In December, I officially reached the halfway mark of my graduate studies at Georgia State University. Full-time students often complete their degrees, including their thesis, within two years. However, I am a part-time student with a very full-time business to run, so I’m just entering the second half of my studies this winter. I’m still trying to be okay with that, especially since my grandmother keeps asking me, “How much longer until you finish school for good?”. I always feel like I’m going to be in school forever, when really I only just started 18 months ago. But I digress.
I’m a literary studies grad student. This semester I’m taking a class on feminist literary theory. There was no such thing as a feminist literary theory class when I studied English in high school or college in the late 80s and early 90s. This makes sense now that I know that second wave feminism and a critical study of literature from the feminist perspective only gained traction in the 1970s.
Growing up, I had a negative view of feminism. While I can point to no one event or sedimentary evidence that led me to this belief, I thought that feminists were troublemakers who wanted to be men. While I remember tedious lesson plans every year about the American Revolution and the Civil War, I can only remember spending one day in U.S. history class discussing the Equal Rights Amendment (ERA), and only then because the teacher was finishing a unit on the Constitution. Only in the past few years have I learned of the great sacrifices that early feminists made on my behalf. Feminism was a political and social movement that found its voice in the pages of Ms. magazine and other feminist presses that emerged in the 70s.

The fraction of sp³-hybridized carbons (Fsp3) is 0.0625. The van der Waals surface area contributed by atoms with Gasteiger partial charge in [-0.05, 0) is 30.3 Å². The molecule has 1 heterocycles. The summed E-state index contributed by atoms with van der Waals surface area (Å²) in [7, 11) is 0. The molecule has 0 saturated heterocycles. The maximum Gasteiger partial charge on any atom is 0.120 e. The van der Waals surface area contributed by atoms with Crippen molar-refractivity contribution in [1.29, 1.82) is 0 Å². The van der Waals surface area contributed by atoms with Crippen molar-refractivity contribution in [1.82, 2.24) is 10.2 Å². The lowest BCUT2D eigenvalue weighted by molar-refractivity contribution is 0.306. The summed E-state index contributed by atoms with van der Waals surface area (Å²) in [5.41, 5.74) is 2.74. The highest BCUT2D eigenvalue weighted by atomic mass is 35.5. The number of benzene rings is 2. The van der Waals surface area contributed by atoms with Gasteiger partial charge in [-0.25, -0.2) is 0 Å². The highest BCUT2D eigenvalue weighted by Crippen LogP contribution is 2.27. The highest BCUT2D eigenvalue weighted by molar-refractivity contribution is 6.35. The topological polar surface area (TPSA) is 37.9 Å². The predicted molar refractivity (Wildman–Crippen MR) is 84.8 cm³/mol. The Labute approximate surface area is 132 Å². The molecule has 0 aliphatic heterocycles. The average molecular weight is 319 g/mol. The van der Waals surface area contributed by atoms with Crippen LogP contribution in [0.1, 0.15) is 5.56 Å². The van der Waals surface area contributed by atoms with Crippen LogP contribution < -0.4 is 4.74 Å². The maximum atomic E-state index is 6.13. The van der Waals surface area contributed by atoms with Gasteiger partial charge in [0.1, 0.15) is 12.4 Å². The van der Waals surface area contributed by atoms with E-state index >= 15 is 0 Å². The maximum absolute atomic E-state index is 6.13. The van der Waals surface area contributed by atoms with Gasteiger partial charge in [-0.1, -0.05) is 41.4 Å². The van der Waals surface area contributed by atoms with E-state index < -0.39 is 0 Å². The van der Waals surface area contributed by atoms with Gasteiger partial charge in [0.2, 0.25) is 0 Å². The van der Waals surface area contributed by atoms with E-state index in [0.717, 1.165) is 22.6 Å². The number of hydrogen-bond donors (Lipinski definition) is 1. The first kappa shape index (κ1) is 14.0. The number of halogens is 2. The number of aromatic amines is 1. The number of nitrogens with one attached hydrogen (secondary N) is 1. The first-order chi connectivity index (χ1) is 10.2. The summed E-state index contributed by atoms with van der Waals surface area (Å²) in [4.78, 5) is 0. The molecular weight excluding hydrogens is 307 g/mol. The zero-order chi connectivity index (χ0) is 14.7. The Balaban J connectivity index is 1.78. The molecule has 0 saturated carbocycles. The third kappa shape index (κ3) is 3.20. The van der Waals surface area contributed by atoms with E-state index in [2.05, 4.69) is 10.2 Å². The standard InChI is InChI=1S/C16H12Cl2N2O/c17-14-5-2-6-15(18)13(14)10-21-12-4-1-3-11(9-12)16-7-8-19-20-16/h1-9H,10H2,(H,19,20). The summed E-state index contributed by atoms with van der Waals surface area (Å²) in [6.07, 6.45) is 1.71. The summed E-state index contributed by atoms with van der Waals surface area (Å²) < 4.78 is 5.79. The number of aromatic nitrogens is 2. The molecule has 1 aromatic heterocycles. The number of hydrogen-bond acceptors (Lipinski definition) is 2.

Still, women are not equal to men, certainly not in the United States. Last year marked the 50th anniversary of the publication of Betty Friedan’s The Feminine Mystique, yet a study on the status of women just released by The Shriver Report shows that while women make up half the U.S. workforce, they’re still only earning 77 cents to every man’s dollar. We featured a story here on Southern Spines about musician Amy Andrews touring the country to raise money for the endangered independent feminist bookstore. I’m really lucky that the nation’s oldest independent feminist bookstore is located here in Atlanta. Charis Books & More turns 40 this year and still provides important services to our community.
Just two classes in, I’m enthusiastic to learn more about feminist literary theory. Below are the books on my required reading list for class. This doesn’t represent all the critical essays that we’ll be reading, and certainly isn’t a comprehensive reading list, but it’s a nice smattering for one semester. If you are interested in buying a copy of one or more of these feminist titles, I encourage you to order the book online from Charis Books & More using one of the links under the gallery of book covers.
Fun Home: A Family Tragicomic by Alison Bechdel
Jane Eyre by Charlotte Bronte
Middlesex by Jeffrey Eugenides
Quicksand by Nella Larsen
A History of Feminist Literary Theory, edited by Gill Plain and Susan Sellers
A Room of One’s Own by Virginia Woolf